Thank you.

  10. Avatar
    RevJoni  March 6, 2017

    I don’t hear Jesus saying that at all. I think the “kingdom of heaven” if you will, is right here, right now if you only love. Why do you take these scriptures so literally? It’s not some far off place in the sky. It’s right here, right now. Just as hell is right here and right now. To think heaven is a “place” in the sky is just kindergarten theology. Come on Bart. I chew on every word you write. You are my “go to” scripture scholar. And as a Catholic Priest I have never disagreed with your writings. I get your brilliant scholarship. It sounds as if you want to follow Jesus, but you just don’t buy into his apocalyptic views am I right? Why or why are you taking them literally. Nothing he said was literal. Go deep into the mysticism. He wants us to know the kingdom is now. It is here already. There will be no “second coming” that is just bunk in my opinion. It’s up to us to make it happen.

    • Bart
      Bart  March 7, 2017

      Why would you read a book non-literally? We don’t normally read books that way. I myself would hate it if people read my books non-literally. Why make an exception for the Bible?

      • Avatar
        Jim  March 7, 2017

        Well, it’s well beyond me why anyone would even consider taking 1 Chronicles chapters 1-9 as anything but figurative. (said with a naughty grin)

        • Bart
          Bart  March 8, 2017


        • talmoore
          talmoore  March 8, 2017

          Who needs Ambien when there’s nine chapters of obscure genealogy?

        • Avatar
          HistoricalChristianity  March 8, 2017

          Not figurative, but legend, recorded tradition.

  11. Avatar
    Loring  March 6, 2017

    Very well stated, Bart. I resonate with your perspective, so thank you for sharing this. Btw, I’m really looking forward to hearing you speak (and hopefully meeting you) in Washington, PA this Thursday!

  12. Avatar
    Jason  March 6, 2017

    Your points here seem to be saying that you can’t call yourself a Christian because you don’t hold the same beliefs as Jesus, but as is so often pointed out (even by yourself I believe, unless I’m conflating you with every other scholar of the field that I admire) Christianity wasn’t really the religion of Jesus, but rather the religion that developed about Jesus.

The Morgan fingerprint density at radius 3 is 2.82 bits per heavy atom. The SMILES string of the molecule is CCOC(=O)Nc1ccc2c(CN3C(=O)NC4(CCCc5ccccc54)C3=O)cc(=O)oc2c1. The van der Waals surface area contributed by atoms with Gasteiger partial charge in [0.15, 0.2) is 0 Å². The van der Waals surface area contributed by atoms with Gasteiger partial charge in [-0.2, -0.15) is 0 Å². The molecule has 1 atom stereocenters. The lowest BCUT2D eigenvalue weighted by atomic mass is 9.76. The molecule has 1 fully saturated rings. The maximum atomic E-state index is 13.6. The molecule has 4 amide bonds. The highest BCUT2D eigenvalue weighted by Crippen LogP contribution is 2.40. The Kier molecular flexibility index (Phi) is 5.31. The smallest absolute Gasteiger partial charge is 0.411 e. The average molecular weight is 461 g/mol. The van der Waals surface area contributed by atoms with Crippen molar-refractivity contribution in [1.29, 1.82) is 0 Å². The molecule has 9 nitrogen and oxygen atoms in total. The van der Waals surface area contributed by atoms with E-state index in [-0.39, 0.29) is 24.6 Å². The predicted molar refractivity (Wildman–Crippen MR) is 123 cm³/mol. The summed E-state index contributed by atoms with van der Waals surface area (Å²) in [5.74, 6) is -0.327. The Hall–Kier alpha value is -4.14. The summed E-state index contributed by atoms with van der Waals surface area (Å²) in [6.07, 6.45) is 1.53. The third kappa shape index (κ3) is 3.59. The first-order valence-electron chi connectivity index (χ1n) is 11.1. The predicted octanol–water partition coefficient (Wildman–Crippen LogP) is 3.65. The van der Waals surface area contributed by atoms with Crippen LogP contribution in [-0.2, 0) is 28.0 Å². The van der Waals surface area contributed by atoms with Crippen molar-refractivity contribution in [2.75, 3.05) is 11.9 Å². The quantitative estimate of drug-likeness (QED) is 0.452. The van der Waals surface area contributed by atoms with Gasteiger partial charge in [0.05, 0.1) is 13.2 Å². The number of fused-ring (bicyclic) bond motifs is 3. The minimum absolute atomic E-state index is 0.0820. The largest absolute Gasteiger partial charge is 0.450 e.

My own departure from Christianity came in no small part because I read the NT directly with only a historical context as provided by writings of yourself, Tabor, Crossan, and other popular historians, and the realization that the “Jesus product” that had been marketed to me by the church, my family, etc. was not at all a true representation of what was in the package. The peace-and-children loving hippie I’d been sold was really recorded to be a guy who vandalized his church, treated his mom like crap, wanted to start a war between heaven and earth, or between fathers and sons and even at times appeared absolutely insane no matter what cultural criteria applied. Later it would dawn on me that the entire Lamb-of-God atonement scenario is apparently negated by the records of his acts that in the first century Jewish context could only be counted as sins (meaning he wasn’t sinless when he was crucified, etc.)

    My question then is, do any of the nonsensical, hypocritical or oppressive facts of the history of Christianity after the crucifixion resonate with you with anything like the intensity that the in-congruence you see between your view of “ultimate reality” and what you see that of the historical Jesus to have (had his elucidation of it ever been recorded) been?

    • Bart
      Bart  March 7, 2017

      No, I’ve never thought the inability of Jesus’ followers to keep his teachings had any bearing on the truth of the teachings themselves.

  13. Avatar
    Matt7  March 6, 2017

    Or maybe you’ll wake up after you die and find out that your metaphysical views don’t matter as much as how you treat other people (cf. Matt. 25:40).

  14. Avatar
    JoeBTex  March 6, 2017

    Awesome … I couldn’t have said it any better .. but I also might add that the message of Jesus was changed from the apocalyptic Son of Man story to one of salvation and everlasting life as the generation grew to an end and believers realized that the story had to change or die out …..Bravo !

  15. Avatar
    steelerpat  March 6, 2017